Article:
We fix the fraction of observed nodes and plot the AUC as a function of the range δc allowed for the probability of propagation c, for synthetic perturbations generated with a heterogeneous SI model (described more in detail in the Supplementary Materials). We show here the accuracy of the exposure model (filled circles) and of label propagation (solid line). Each point is an average over 100 different perturbations from distinct root nodes Embedded Image; error bars are smaller than the markers.

  • Fig. 4 Results on human metabolism.

    (A) The giant connected component of the human metabolic network (30, 31), which we use to infer the real metabolic perturbation, as explained in Materials and Methods. Each node of the network is a metabolite; nodes are connected if a metabolic reaction processes both of them. For the sake of clarity, nodes are not shown. Large red circles indicate metabolites that changed concentration after the perturbation (observed perturbed nodes). Large green circles show metabolites whose concentration was not affected by the perturbation (observed unperturbed nodes). The observed nodes are just a minor fraction scattered all around the underlying network. (B) Upon hiding the state of a fraction of the observed nodes, we used the remaining set to infer the state of all the nodes. The graph shows the AUC (see Materials and Methods) obtained when using the exposure model (filled circles; error bars indicate 1 SE), shortest paths (dashed line; the shaded area indicates 1 SE), and label propagation (solid line; the shaded area indicates 1 SE) as a function of the fraction of nodes actually fed to the algorithm.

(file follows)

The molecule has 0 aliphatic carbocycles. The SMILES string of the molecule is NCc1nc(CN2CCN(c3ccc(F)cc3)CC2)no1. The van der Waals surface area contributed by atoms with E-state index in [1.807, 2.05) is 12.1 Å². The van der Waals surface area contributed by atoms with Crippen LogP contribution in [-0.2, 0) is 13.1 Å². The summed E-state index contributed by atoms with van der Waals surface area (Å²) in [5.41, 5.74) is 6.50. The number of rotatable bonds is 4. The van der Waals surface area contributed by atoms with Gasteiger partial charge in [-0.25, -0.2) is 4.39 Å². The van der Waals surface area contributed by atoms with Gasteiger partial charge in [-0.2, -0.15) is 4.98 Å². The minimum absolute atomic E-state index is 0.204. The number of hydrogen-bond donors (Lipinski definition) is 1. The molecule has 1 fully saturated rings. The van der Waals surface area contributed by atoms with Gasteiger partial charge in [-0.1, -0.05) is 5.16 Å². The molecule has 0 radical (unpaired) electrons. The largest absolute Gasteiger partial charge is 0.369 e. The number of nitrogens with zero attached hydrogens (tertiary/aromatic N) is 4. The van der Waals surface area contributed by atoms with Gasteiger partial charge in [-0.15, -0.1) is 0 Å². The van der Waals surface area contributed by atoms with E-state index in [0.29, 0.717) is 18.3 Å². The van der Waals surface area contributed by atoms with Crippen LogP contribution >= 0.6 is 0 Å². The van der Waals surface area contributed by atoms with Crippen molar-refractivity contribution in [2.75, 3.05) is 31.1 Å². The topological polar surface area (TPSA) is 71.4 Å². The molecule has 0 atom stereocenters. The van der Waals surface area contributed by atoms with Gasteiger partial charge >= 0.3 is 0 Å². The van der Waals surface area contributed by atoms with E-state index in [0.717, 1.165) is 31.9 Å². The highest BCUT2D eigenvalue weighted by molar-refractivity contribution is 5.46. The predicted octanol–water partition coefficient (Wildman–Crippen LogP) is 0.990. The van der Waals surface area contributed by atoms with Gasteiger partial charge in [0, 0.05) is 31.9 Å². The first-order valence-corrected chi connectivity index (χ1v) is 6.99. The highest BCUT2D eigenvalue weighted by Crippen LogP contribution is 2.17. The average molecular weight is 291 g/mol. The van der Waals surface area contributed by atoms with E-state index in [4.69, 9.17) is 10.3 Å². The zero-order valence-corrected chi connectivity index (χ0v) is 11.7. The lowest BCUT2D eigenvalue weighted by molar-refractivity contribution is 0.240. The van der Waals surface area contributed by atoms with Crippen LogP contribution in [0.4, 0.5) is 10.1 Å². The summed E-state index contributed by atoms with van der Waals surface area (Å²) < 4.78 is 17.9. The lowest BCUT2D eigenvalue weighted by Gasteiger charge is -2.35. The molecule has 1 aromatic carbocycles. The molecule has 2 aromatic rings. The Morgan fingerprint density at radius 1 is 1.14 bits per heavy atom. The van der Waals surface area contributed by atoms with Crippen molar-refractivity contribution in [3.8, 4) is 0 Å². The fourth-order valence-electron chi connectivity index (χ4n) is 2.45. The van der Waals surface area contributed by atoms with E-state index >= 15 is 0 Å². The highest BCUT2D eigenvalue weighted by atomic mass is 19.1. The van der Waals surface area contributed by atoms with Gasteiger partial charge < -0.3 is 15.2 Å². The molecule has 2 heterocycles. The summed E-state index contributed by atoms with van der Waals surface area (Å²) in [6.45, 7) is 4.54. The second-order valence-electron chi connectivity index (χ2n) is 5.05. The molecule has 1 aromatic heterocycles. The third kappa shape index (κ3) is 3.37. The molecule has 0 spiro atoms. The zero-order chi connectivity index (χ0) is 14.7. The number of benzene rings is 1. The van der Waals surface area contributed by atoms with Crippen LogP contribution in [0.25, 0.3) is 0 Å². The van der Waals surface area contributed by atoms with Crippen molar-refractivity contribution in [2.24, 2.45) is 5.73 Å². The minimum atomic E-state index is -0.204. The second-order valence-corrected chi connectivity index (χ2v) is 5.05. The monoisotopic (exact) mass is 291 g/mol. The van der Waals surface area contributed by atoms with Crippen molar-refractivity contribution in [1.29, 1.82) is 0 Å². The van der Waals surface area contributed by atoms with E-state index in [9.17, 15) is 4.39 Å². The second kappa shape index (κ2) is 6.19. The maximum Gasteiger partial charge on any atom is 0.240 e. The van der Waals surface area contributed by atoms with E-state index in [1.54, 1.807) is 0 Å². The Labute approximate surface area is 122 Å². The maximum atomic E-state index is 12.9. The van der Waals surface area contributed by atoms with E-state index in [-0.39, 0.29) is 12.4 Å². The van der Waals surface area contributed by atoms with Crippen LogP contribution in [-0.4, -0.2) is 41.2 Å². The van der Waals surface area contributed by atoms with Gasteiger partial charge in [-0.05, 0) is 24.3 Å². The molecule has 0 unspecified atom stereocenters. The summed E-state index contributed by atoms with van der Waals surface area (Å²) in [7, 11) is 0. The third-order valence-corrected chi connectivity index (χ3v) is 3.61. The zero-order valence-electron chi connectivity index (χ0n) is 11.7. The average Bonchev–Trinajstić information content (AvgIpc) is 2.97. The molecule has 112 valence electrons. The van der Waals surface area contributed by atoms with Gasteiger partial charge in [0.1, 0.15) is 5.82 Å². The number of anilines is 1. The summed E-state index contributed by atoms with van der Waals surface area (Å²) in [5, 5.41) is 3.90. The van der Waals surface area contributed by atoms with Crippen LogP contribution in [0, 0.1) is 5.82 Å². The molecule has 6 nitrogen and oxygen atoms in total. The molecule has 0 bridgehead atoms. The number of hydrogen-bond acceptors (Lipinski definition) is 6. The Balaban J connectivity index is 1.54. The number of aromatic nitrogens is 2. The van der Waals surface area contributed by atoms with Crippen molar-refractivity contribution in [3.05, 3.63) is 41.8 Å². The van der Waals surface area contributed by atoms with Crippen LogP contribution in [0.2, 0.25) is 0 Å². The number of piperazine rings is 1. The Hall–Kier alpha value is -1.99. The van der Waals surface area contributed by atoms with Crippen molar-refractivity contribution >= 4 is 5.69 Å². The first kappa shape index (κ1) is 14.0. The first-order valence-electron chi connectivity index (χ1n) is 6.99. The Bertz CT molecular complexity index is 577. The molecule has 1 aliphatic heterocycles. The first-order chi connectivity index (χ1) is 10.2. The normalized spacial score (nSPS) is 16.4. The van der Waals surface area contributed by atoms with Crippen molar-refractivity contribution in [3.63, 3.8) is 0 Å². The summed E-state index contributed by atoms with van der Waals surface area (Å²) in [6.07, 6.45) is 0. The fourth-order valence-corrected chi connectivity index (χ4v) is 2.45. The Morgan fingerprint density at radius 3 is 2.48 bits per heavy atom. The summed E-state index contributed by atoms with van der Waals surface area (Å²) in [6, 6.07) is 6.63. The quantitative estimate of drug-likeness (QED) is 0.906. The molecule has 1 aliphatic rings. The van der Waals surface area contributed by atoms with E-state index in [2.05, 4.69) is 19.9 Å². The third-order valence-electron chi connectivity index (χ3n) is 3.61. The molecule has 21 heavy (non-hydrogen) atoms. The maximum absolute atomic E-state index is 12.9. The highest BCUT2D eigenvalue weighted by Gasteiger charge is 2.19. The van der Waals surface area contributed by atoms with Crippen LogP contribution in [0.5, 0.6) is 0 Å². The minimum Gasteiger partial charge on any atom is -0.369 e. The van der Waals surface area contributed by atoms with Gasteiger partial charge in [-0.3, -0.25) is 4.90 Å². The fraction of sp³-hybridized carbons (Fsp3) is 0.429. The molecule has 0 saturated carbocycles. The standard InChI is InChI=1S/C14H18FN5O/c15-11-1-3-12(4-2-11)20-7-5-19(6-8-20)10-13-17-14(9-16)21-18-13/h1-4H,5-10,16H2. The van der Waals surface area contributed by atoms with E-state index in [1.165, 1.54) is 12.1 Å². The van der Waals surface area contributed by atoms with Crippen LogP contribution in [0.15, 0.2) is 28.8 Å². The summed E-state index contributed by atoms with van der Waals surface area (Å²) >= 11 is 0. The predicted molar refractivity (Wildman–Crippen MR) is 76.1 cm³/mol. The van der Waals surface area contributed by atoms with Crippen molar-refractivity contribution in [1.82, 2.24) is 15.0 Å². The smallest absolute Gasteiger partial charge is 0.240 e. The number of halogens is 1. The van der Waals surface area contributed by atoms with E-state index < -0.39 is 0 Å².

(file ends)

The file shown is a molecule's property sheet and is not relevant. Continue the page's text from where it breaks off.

Supplementary Materials

  • Supplementary material for this article is available at http://advances.sciencemag.org/cgi/content/full/2/10/e1501638/DC1

    Supplementary Materials and Methods

    fig. S1. Belief propagation method used in our approach.

    fig. S2. Topological effects on the accuracy of the model.

    fig. S3. Dependence of the algorithm performance on perturbation size and fraction of observed nodes.

    fig. S4. Dependence of the performance of our approach versus the fraction of perturbed nodes in the observation.

    fig. S5. Expectation maximization-estimated model parameter η versus perturbation parameter c.

    fig. S6. Accuracy of a k-neighbor classifier at detecting perturbations.

    fig. S7. Perturbations on synthetic networks.

    References (4244)

  • Supplementary Materials

    This PDF file includes:

    • Supplementary Materials and Methods
    • fig. S1. Belief propagation method used in our approach.
    • fig. S2. Topological effects on the accuracy of the model.
    • fig. S3. Dependence of the algorithm performance on perturbation size and fraction of observed nodes.
    • fig. S4. Dependence of the performance of our approach versus the fraction of perturbed nodes in the observation.
    • fig. S5. Expectation maximization-estimated model parameter η* versus perturbation parameter c.
    • fig. S6. Accuracy of a k-neighbor classifier at detecting perturbations.
    • fig. S7. Perturbations on synthetic networks.
    • References (4244)

    Download PDF

    Files in this Data Supplement:

Navigate This Article